(CNN) -- Sen. Chris Dodd's announcement that he is retiring follows an illustrious career, but one that has recently been overshadowed by controversies, political woes and personal tragedies.
"I love my job as your senator. I always have, still do. However, this past year has raised some challenges that insisted I take stock of my life," the Democratic senator said in front of his Connecticut home Wednesday.
During this session of Congress, Dodd was at the center of what he called the "two most important issues of our time": health care and financial reform.
Dodd is chairman of the banking committee, and when his close friend and colleague, the late Sen. Ted Kennedy, was battling brain cancer, he stepped in as acting chairman of the Senate health committee.
The death of Kennedy in August was devastating for Dodd, who worked alongside the Massachusetts senator for decades. And Kennedy's death came just weeks after Dodd's sister passed away.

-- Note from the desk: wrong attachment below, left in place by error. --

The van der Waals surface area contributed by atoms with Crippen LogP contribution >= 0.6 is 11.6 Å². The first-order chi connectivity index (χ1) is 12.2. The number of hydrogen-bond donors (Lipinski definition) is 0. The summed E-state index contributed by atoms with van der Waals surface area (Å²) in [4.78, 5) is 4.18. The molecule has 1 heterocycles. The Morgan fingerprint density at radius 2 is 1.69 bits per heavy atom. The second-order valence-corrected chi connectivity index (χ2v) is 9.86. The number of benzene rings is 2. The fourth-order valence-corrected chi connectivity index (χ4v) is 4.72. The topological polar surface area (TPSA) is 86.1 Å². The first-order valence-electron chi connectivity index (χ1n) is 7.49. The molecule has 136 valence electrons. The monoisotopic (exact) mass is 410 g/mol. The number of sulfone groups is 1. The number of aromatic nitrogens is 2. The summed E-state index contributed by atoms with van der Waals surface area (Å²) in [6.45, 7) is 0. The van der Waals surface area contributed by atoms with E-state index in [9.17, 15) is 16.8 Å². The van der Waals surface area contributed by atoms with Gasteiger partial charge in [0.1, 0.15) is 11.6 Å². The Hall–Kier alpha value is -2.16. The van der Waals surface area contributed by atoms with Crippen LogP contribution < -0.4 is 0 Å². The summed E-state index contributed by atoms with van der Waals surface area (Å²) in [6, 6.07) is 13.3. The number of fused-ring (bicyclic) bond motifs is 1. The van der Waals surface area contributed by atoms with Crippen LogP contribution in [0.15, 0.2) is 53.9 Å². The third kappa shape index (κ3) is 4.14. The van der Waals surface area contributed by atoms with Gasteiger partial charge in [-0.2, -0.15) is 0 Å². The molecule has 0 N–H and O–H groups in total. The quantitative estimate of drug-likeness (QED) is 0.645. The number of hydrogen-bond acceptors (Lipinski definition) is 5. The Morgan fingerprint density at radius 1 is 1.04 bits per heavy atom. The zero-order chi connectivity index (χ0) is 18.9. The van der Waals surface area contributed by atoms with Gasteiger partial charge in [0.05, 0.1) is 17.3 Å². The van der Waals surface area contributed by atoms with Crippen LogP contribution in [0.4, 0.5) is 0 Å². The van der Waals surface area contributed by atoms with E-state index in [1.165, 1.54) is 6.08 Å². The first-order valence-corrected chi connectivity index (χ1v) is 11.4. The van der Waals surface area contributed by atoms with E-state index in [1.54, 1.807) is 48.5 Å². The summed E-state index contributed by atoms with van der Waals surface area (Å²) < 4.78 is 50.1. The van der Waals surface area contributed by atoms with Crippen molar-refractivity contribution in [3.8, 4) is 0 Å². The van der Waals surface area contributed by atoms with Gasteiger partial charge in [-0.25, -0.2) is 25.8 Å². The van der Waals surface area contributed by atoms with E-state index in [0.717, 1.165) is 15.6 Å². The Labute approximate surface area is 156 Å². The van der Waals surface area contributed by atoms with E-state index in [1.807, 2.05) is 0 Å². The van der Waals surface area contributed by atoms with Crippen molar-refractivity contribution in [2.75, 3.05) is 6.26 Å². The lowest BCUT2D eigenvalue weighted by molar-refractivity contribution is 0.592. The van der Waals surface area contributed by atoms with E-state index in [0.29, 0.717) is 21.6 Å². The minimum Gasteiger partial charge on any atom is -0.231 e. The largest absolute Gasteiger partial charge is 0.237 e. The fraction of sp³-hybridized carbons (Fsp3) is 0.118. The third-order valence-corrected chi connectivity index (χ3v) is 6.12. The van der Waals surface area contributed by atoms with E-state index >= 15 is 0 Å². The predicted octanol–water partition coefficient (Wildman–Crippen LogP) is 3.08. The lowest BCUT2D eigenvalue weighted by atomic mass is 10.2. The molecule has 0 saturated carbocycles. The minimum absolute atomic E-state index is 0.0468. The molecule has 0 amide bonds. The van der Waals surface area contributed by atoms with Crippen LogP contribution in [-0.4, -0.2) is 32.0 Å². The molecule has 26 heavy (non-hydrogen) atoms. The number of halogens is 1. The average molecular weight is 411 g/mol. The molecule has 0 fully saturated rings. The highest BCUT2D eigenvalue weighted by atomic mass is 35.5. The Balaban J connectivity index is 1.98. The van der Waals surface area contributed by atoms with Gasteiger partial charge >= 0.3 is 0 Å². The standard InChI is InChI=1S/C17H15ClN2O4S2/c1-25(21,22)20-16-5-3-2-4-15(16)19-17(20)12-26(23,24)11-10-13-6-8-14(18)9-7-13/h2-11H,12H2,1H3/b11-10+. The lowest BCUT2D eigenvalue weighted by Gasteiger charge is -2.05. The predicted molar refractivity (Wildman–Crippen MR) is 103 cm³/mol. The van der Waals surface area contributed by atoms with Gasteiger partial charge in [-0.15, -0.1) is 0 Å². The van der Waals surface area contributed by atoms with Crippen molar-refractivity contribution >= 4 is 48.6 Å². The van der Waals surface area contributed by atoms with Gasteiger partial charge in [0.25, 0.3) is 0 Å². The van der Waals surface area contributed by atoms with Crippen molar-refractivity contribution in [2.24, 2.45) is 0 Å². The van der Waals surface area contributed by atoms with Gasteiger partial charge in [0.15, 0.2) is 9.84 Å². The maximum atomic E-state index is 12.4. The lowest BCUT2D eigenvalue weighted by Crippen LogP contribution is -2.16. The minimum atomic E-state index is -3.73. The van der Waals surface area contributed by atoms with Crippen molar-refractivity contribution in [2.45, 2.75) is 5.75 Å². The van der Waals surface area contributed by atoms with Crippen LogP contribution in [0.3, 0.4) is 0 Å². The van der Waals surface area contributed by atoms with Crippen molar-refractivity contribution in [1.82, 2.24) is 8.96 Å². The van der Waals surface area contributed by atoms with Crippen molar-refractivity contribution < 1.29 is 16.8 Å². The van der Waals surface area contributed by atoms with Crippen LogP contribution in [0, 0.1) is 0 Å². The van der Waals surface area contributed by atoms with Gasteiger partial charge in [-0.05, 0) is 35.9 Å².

And Dodd, 65, was diagnosed with and treated for prostate cancer last summer.
"In the midst of all of this, [I] found myself in the toughest political shape of my career," Dodd said Wednesday.
A source close to Dodd says his recent personal tragedies and challenges weighed heavily in his decision to retire.
Dodd is Connecticut's longest-serving senator. He took office in 1981 after three terms in the House. But his prospects in the upcoming election were not good.
An internal Dodd campaign poll taken last month showed him trailing the leading Republican contender for his seat, Rob Simmons, 46-51 percent. That deficit is significant in the Democratic-leaning state of Connecticut, where the same poll shows President Obama with a high favorability rating.